A resident at Collins Crossing Apartment Homes in Carrboro recently received an eviction notice after parking a work truck in the complex’s parking lot — and local officials are working to determine if this is an isolated incident.
The complex’s primary owner, Alcurt Carrboro LLC, has been under fire in recent months for what some residents say are unfair management practices.
- Nov. 3: About 50 residents, students and local advocates protest rising rent prices.
- Nov. 24: A 10-year-old boy fell through a stairwell.
- Dec. 19: The Collins Crossing homeowner’s association approved a special assessment fee of $5,406 per unit.
Judith Blau, a former UNC sociology professor who owns two units in Collins Crossing, said she spoke to resident Sebastian Sibrian after he received an eviction notice on his work truck.
Sibrian could not be reached for comment.
“He went right to management, and the person in management office took the eviction notice and put it in the shredder,” Blau said.
Blau said Sibrian was told the truck was an eyesore on the overall beauty of the complex.
“That’s so intimidating if word gets out that you can’t have trucks used for work parked in the complex,” she said.
Blau said she was worried other residents would hear about the incident, which might further damage their relationship with management.
In November, Collins Crossing residents began protesting Aspen Square Management — the managing company for the complex — because of rising rents. Aspen Square Management could not be reached for comment.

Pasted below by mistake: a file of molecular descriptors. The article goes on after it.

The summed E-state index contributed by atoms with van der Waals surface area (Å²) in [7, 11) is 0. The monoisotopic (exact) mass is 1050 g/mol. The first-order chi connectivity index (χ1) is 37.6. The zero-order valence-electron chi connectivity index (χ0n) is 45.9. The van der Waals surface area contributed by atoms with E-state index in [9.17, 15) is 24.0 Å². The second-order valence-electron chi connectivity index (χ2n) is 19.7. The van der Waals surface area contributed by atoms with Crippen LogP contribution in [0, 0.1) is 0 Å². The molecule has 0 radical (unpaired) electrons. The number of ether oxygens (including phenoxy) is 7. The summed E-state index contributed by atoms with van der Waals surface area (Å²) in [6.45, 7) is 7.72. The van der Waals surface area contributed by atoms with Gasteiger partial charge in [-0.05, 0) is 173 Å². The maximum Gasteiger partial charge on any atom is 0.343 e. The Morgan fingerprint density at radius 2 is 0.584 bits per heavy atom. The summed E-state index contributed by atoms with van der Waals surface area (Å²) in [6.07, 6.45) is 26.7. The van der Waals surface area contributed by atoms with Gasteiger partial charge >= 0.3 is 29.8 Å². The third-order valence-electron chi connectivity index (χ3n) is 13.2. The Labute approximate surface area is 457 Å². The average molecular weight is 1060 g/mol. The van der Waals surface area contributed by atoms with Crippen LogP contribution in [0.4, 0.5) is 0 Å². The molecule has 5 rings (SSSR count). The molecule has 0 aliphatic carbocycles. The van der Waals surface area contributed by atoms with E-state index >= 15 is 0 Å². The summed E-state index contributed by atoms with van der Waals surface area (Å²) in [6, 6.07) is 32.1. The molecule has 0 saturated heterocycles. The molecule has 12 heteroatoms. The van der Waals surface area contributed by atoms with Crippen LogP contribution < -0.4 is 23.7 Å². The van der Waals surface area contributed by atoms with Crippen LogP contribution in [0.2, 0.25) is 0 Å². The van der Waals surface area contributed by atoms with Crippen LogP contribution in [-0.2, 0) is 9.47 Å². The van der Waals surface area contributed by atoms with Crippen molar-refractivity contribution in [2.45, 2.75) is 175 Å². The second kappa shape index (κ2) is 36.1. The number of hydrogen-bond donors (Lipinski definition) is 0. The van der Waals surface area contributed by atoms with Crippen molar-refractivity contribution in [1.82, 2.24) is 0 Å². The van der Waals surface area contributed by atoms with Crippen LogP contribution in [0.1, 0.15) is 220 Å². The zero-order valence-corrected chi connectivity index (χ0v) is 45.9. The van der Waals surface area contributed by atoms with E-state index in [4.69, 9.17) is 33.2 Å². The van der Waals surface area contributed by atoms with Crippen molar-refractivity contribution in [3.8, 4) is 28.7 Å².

The complex’s owners were also criticized for proposing a $5,406 special assessment on all units to pay for stair repairs after a 10-year-old boy fell through a staircase in November. All necessary repairs were completed this month.
The Carrboro Board of Aldermen has discussed taking over Collins Crossing to preserve it as affordable housing.
Alderman Sammy Slade said the entire board was emailed regarding the eviction notice.
“As far as I understand, it was one case, but I’d love to learn if it is more common than just that one case,” he said.
Mayor Mark Chilton said he also received an email about the issue, but was unsure of how many residents had been contacted with eviction notices.
“We’ve begun to look into the situation to understand what is going on over there,” he said.
Chilton said he hopes relations between management and residents improves.
“Hopefully, we can get to the bottom of what is actually happening and try to figure out a way to work with the owners,” Chilton said.
He said he has had some success in communicating with the owners about repair-related issues.
“It’s kind of been a mixed bag; they’ve shown that they are willing to listen to the concerns of the community,” he said. “They haven’t done everything we’ve asked but they have been somewhat responsive.”
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